As the "lower for longer" commodity price environment drags on, producers will increasingly return to previously drilled horizontal wells, refracture them and bank the lower-cost returns, according to a new study of well refracturing in the Haynesville Shale.
Refracking costs vary depending on the type of job, lateral length, and method used, according to market research firm Energent Group. However, based on proppant, chemical, and stage information, the range of refrac costs is $900,000 to $2.8 million for several operators in the firm's just-published Haynesville Refrac Study.
With gas prices near $2.75/Mcf, refrack jobs at $1.75 million are economically viable, Energent said. The firm's study revealed the average refrack cost to be about $1.65 million per well.
Such returns are good enough to auger the application of refracking in other shale plays, Houston-based Energent said. In the Haynesville, the refrack market will exceed $500 million by 2020, according to the study. Energent plans to study the economics of refracking in other shale plays in the future.
"Operators must find ways to reduce the uncertainty of refrack programs and demonstrate returns compared to other investment options," said Todd Bush, Energent principal and one of the report's authors. "With the thousands of horizontal wells drilled across the shale plays, operators are now using lessons learned from recent completions to extract more value from existing assets."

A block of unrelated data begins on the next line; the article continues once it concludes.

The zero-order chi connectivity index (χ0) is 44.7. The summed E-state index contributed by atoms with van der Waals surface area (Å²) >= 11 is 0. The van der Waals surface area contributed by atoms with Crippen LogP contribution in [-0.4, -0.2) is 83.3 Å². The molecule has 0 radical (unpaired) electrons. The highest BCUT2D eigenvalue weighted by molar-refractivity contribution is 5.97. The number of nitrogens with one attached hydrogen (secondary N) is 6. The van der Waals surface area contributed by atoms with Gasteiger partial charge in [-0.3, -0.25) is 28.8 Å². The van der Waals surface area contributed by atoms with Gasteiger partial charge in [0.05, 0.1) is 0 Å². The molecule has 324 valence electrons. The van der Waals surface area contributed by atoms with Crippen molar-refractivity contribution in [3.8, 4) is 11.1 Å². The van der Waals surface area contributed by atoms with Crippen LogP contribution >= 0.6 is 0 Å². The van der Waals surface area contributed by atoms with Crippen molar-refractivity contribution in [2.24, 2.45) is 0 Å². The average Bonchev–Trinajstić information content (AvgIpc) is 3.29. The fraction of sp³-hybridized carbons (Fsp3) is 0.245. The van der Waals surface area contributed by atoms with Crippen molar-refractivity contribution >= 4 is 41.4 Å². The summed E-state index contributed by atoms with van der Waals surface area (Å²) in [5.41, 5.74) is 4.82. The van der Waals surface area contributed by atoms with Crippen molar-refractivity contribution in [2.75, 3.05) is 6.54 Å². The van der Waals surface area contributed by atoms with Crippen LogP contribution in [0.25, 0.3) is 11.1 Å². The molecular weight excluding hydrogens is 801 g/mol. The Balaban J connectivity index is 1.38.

Energent examined wells of six Haynesville operators in its study (Vine Oil & Gas LP, Encana Corp., Exco Resources Inc., EP Energy, BHP Billiton, Sabine Oil & Gas).
"Based on the operator refrack activity to date, 70% of the wells completed in the last seven years are likely refrack candidates," the report said. "This indicates 1,800 wells are possible refrack candidates." The research excluded top-producing wells from the refrack candidate pool "...due to the risk involved in the refrack process."
The research found that refracks yield close to 39% of initial production and offer compelling economics at $2.30-2.50/Mcf breakeven, according to the report. Operators are moving beyond experimentation to full programs.
Earlier this year, IHS Energy Senior Consultant James Coan said domestic domestic exploration and production companies are "reassessing whether drilling and fracking new wells are the right way to go and whether it may be more advantageous to engage in refracking" (see Shale Daily, May 22).
The Haynesville offers a "unique opportunity" to demonstrate capital efficiency while proving effectiveness of refrack programs, Energent said. "This, in turn, will make their Haynesville Shale assets more attractive acquisition candidates. A strong indicator of this is investment by several investment banks, which are actively funding refrack initiatives across the shale plays."
The next refracking report from Energent will focus on the Bakken Shale and is expected to be published by early December. A report on the Eagle Ford is to follow during the first quarter.